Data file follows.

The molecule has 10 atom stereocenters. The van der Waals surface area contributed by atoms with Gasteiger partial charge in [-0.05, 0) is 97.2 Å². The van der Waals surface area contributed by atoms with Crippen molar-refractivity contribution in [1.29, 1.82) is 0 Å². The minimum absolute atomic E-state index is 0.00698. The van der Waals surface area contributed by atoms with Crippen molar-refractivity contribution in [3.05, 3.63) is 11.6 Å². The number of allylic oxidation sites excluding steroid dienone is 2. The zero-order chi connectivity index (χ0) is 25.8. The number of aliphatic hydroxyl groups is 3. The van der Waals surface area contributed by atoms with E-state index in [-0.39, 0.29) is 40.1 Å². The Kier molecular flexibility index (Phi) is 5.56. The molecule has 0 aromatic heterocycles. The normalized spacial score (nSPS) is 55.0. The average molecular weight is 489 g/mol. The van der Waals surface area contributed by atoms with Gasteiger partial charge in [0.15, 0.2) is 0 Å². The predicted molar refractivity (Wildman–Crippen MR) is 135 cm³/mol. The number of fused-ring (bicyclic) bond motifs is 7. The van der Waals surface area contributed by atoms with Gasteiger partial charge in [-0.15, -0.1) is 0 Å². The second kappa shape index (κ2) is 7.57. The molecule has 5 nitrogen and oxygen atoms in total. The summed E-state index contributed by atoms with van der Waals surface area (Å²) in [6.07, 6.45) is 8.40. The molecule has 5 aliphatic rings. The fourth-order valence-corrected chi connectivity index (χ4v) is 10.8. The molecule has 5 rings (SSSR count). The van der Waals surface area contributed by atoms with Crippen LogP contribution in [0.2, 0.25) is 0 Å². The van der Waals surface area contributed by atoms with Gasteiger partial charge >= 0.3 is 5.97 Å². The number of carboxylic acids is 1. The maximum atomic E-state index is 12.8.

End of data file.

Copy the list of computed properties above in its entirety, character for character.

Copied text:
The molecule has 10 atom stereocenters. The van der Waals surface area contributed by atoms with Gasteiger partial charge in [-0.05, 0) is 97.2 Å². The van der Waals surface area contributed by atoms with Crippen molar-refractivity contribution in [1.29, 1.82) is 0 Å². The minimum absolute atomic E-state index is 0.00698. The van der Waals surface area contributed by atoms with Crippen molar-refractivity contribution in [3.05, 3.63) is 11.6 Å². The number of allylic oxidation sites excluding steroid dienone is 2. The zero-order chi connectivity index (χ0) is 25.8. The number of aliphatic hydroxyl groups is 3. The van der Waals surface area contributed by atoms with E-state index in [-0.39, 0.29) is 40.1 Å². The Kier molecular flexibility index (Phi) is 5.56. The molecule has 0 aromatic heterocycles. The normalized spacial score (nSPS) is 55.0. The average molecular weight is 489 g/mol. The van der Waals surface area contributed by atoms with Gasteiger partial charge in [0.15, 0.2) is 0 Å². The predicted molar refractivity (Wildman–Crippen MR) is 135 cm³/mol. The number of fused-ring (bicyclic) bond motifs is 7. The van der Waals surface area contributed by atoms with Gasteiger partial charge in [-0.15, -0.1) is 0 Å². The second kappa shape index (κ2) is 7.57. The molecule has 5 nitrogen and oxygen atoms in total. The summed E-state index contributed by atoms with van der Waals surface area (Å²) in [6.07, 6.45) is 8.40. The molecule has 5 aliphatic rings. The fourth-order valence-corrected chi connectivity index (χ4v) is 10.8. The molecule has 5 rings (SSSR count). The van der Waals surface area contributed by atoms with Crippen LogP contribution in [0.2, 0.25) is 0 Å². The van der Waals surface area contributed by atoms with Gasteiger partial charge >= 0.3 is 5.97 Å². The number of carboxylic acids is 1. The maximum atomic E-state index is 12.8.